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Once In A Blue Moon... And Other Great Time Idioms

 

Learning idioms will help you boost your confidence when speaking in English. Using an idiom every now and then will make you sound more fluent and give you a nice variety when you want to express your ideas. Not only that - it will help you understand native-English speakers much more easily. In this post, you will learn useful idioms about time with definitions and examples. Listen to the podcast episode on your favorite platform (Talaera Talks) and check out the meanings below.

Idioms About Time

Before we dive into the definitions and examples, read the little story below and count how many time idioms you find.

Hey, Mark, how's it going? I don't think we've seen each other since 2019. Time flies, hey? Things are all right over here. Although I feel I've been working around the clock lately. Did you know we closed our headquarters? We went fully remote. And, well, people seem to like it. They don't have to commute or kill time between meetings. Some of them are even able to beat the clock and finish tasks way before the deadline. Hm, at the end of the day, time is money, right? I kind of feel, you know, that I liked the idea of going to the office once in a blue moon. But I guess that ship has sailed. Anyway, I'm going to finish this task, the one that I was working on, and call it a day. Let's catch up soon, shall we?

#1 Time flies

  • Definition: Time seems to pass very quickly
  • Example: People say time flies when you're having fun.

#2 Around the clock

  • Definition: For 24 hours, without stopping
  • Example: I feel like I’ve been working around the clock lately! 

#3 To kill time

  • Definition: To do something that keeps you busy while you are waiting for something else to happen.
  • Example: I don’t really have time to get work down between meetings, so I just kill time on Twitter.

#4 To beat the clock

  • Meaning: Finish something before time is up, before a deadline
  • Example: Although he’s often late in the mornings, he somehow always manages to beat the clock and finishes his tasks before anyone else.

#5 At the end of the day

  • Meaning: When everything is taken into consideration
  • Example: She will listen to all of our opinions, but at the end of the day she will decide what to do with the new campaign.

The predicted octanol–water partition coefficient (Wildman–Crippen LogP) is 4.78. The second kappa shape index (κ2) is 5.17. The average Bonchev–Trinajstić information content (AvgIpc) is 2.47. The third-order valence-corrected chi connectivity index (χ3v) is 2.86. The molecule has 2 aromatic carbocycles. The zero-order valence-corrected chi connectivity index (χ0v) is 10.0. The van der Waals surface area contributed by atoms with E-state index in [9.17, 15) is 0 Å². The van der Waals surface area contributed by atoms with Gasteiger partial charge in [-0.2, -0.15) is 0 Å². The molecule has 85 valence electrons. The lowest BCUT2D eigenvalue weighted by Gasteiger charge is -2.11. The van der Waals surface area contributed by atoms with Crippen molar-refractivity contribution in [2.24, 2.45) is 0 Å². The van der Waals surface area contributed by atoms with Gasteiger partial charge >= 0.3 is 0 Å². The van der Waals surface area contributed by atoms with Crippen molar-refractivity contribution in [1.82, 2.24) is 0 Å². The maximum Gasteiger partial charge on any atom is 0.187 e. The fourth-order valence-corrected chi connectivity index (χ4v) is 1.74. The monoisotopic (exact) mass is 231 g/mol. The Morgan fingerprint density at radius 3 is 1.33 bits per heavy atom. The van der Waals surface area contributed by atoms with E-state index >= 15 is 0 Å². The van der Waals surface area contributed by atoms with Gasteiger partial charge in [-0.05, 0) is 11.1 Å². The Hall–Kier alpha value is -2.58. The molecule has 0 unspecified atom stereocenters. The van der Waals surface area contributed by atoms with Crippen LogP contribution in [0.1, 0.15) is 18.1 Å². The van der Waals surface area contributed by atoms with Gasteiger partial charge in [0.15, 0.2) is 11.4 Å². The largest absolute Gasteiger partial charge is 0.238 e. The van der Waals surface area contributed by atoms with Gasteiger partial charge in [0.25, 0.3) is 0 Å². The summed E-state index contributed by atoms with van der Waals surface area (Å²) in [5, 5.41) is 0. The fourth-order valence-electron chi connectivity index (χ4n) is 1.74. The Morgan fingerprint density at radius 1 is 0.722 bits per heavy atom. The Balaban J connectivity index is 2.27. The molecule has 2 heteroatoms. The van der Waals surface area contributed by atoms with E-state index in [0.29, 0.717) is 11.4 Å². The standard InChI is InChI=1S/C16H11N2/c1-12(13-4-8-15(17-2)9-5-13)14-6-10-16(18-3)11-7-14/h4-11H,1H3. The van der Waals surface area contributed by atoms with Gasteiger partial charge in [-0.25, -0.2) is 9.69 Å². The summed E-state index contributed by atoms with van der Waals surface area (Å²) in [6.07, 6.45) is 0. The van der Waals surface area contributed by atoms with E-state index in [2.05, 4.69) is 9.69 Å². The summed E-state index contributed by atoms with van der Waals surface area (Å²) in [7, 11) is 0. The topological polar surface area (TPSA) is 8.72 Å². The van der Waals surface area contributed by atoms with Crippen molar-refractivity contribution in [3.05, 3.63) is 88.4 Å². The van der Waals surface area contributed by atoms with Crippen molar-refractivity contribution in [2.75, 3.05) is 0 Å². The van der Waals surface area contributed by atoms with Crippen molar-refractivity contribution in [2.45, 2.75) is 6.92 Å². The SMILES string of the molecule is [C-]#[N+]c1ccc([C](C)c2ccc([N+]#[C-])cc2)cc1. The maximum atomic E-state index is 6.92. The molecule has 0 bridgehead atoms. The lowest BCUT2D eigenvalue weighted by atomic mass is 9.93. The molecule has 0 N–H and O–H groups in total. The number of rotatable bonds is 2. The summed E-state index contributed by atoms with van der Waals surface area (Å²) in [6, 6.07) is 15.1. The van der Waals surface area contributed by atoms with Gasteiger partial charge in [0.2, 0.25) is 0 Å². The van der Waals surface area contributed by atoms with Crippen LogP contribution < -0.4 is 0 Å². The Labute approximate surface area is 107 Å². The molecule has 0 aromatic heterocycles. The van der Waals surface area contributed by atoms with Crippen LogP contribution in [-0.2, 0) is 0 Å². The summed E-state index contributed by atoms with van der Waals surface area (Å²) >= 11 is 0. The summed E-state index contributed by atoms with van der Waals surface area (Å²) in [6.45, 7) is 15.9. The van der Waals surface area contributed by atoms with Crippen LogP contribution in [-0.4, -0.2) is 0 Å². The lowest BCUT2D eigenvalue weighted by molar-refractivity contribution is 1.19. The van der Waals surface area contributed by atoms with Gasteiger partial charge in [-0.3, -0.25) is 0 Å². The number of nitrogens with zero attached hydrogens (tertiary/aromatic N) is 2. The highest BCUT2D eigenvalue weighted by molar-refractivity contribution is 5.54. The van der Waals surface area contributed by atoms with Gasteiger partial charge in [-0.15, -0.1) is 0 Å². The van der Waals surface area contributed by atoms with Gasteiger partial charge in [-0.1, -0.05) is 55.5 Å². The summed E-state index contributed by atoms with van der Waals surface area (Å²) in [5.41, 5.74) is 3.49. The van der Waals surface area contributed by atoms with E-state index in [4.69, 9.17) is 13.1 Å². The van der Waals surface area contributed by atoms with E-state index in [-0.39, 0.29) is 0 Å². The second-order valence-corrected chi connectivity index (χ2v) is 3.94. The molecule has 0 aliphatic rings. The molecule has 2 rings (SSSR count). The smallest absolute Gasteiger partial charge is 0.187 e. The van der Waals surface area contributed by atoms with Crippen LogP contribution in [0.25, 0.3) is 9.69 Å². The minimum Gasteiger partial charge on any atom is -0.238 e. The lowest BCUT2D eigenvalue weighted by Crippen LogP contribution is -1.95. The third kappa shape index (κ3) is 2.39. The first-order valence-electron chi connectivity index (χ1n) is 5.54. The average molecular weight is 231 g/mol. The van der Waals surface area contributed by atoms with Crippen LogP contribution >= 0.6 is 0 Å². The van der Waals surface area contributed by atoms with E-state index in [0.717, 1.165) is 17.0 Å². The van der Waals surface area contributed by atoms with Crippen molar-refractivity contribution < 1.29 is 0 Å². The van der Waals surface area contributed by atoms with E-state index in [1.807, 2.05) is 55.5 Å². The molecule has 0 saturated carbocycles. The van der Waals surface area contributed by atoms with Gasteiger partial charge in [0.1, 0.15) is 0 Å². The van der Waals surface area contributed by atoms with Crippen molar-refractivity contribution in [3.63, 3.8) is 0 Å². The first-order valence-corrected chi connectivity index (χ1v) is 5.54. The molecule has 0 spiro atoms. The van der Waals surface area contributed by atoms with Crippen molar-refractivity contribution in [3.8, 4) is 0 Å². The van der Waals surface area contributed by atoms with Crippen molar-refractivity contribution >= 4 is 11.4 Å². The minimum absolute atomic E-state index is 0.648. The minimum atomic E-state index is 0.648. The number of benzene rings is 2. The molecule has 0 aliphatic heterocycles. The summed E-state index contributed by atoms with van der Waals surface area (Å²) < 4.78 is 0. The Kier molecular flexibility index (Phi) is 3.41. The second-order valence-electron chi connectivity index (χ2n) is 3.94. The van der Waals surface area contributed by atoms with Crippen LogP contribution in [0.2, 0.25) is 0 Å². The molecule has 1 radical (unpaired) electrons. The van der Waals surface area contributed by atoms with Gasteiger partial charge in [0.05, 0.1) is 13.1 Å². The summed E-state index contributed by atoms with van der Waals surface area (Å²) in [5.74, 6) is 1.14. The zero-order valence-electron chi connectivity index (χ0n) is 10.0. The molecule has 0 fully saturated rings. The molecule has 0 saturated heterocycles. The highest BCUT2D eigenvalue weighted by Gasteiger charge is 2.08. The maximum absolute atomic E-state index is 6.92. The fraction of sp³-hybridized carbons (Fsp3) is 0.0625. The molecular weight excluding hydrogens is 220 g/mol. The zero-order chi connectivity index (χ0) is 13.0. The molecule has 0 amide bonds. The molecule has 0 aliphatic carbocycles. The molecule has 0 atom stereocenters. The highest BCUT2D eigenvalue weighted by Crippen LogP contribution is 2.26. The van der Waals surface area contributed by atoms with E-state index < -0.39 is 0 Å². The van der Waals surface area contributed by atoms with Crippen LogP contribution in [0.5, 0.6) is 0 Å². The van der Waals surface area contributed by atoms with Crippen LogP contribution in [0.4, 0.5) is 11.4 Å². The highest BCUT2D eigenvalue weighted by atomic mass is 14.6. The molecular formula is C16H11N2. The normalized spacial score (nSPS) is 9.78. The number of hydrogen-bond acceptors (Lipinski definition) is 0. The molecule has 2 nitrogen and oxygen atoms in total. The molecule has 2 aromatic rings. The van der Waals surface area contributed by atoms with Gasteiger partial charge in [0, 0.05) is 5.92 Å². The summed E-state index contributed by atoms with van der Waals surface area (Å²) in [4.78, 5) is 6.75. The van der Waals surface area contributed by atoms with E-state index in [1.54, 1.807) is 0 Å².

#6 Time is money

  • Meaning: Time is a valuable resource, therefore it's better to do things as quickly as possible.
  • Example: I must remind him that time is money.

#7 Once in a blue moon

  • Meaning: Very rarely
  • Example: Even though I can go to the office every day, I actually only go once in a blue moon.

#8 That ship has sailed

  • Meaning: The opportunity is lost, we've missed a shot
  • Example: –Do we still want to send them the proposal? –No, that ship has sailed. They opted for a different vendor.

#9 Call it a day

  • Meaning: To finish working on something, a day’s work’s been completed
  • Example: We’ve been working for a long time on this with no progress. Let’s call it a day and come with new ideas tomorrow.

Continue improving your communication skills for professional situations; get in touch with Talaera. This article works as supporting material for our podcast episode on how to ask for clarification. You can read the transcript below. Make sure you check out all our other Talaera Talks episodes and subscribe to get new episode alerts.

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If you enjoyed this article, keep reading:

Talaera Talks - Transcript Episode 25

If you are learning English, including new English words and expressions will help you with effective communication. Remember to check out our other episodes on how to make small talk, how to deliver engaging presentations, how to speak English fluently, and many more: visit the podcast website. Listen to it on your favorite platform.

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Intro
Welcome to Talaera Talks, the business English communication podcast for non-native professionals. My name is Paola and I am co-hosting this show with Simon. In this podcast, we're going to be covering communication advice and tips to help express yourself with confidence in English in professional settings. So we hope you enjoy the show!

0:25